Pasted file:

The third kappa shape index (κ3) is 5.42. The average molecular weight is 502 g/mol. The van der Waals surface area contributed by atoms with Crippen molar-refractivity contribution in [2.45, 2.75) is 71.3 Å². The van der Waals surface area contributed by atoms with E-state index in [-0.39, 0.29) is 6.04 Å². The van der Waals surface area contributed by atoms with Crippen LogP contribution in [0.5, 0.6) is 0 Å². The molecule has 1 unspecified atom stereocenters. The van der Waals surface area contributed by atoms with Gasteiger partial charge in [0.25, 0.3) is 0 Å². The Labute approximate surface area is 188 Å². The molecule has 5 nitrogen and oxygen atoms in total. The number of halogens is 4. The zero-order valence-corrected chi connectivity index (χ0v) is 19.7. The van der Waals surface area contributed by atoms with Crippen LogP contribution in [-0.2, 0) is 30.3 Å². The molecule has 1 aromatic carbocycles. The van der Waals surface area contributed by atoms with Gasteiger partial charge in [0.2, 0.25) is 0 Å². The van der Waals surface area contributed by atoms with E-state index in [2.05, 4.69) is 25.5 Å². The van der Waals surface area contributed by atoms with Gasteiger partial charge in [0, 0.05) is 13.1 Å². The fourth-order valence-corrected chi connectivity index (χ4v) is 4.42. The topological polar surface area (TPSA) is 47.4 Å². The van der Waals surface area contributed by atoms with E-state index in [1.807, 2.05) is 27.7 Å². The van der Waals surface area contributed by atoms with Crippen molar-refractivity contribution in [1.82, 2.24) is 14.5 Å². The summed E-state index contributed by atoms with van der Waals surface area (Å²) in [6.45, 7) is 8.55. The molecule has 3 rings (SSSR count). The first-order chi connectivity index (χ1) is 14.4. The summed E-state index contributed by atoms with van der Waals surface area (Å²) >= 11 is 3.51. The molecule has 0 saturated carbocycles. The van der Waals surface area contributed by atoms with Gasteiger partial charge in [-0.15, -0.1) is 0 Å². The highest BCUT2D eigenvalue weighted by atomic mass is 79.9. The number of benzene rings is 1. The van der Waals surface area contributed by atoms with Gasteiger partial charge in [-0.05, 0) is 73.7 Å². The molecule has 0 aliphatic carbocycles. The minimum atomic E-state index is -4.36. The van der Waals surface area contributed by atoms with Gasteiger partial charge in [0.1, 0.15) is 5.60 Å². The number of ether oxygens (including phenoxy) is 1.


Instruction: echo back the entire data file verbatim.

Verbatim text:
The third kappa shape index (κ3) is 5.42. The average molecular weight is 502 g/mol. The van der Waals surface area contributed by atoms with Crippen molar-refractivity contribution in [2.45, 2.75) is 71.3 Å². The van der Waals surface area contributed by atoms with E-state index in [-0.39, 0.29) is 6.04 Å². The van der Waals surface area contributed by atoms with Crippen LogP contribution in [0.5, 0.6) is 0 Å². The molecule has 1 unspecified atom stereocenters. The van der Waals surface area contributed by atoms with Gasteiger partial charge in [0.25, 0.3) is 0 Å². The Labute approximate surface area is 188 Å². The molecule has 5 nitrogen and oxygen atoms in total. The number of halogens is 4. The zero-order valence-corrected chi connectivity index (χ0v) is 19.7. The van der Waals surface area contributed by atoms with Crippen LogP contribution in [-0.2, 0) is 30.3 Å². The molecule has 1 aromatic carbocycles. The van der Waals surface area contributed by atoms with Gasteiger partial charge in [0.2, 0.25) is 0 Å². The van der Waals surface area contributed by atoms with E-state index in [2.05, 4.69) is 25.5 Å². The van der Waals surface area contributed by atoms with Gasteiger partial charge in [0, 0.05) is 13.1 Å². The fourth-order valence-corrected chi connectivity index (χ4v) is 4.42. The topological polar surface area (TPSA) is 47.4 Å². The van der Waals surface area contributed by atoms with E-state index in [1.807, 2.05) is 27.7 Å². The van der Waals surface area contributed by atoms with Crippen molar-refractivity contribution in [1.82, 2.24) is 14.5 Å². The summed E-state index contributed by atoms with van der Waals surface area (Å²) in [6.45, 7) is 8.55. The molecule has 3 rings (SSSR count). The first-order chi connectivity index (χ1) is 14.4. The summed E-state index contributed by atoms with van der Waals surface area (Å²) >= 11 is 3.51. The molecule has 0 saturated carbocycles. The van der Waals surface area contributed by atoms with Gasteiger partial charge in [-0.15, -0.1) is 0 Å². The highest BCUT2D eigenvalue weighted by atomic mass is 79.9. The number of benzene rings is 1. The van der Waals surface area contributed by atoms with Gasteiger partial charge in [-0.05, 0) is 73.7 Å². The molecule has 0 aliphatic carbocycles. The minimum atomic E-state index is -4.36. The van der Waals surface area contributed by atoms with Gasteiger partial charge in [0.1, 0.15) is 5.60 Å². The number of ether oxygens (including phenoxy) is 1.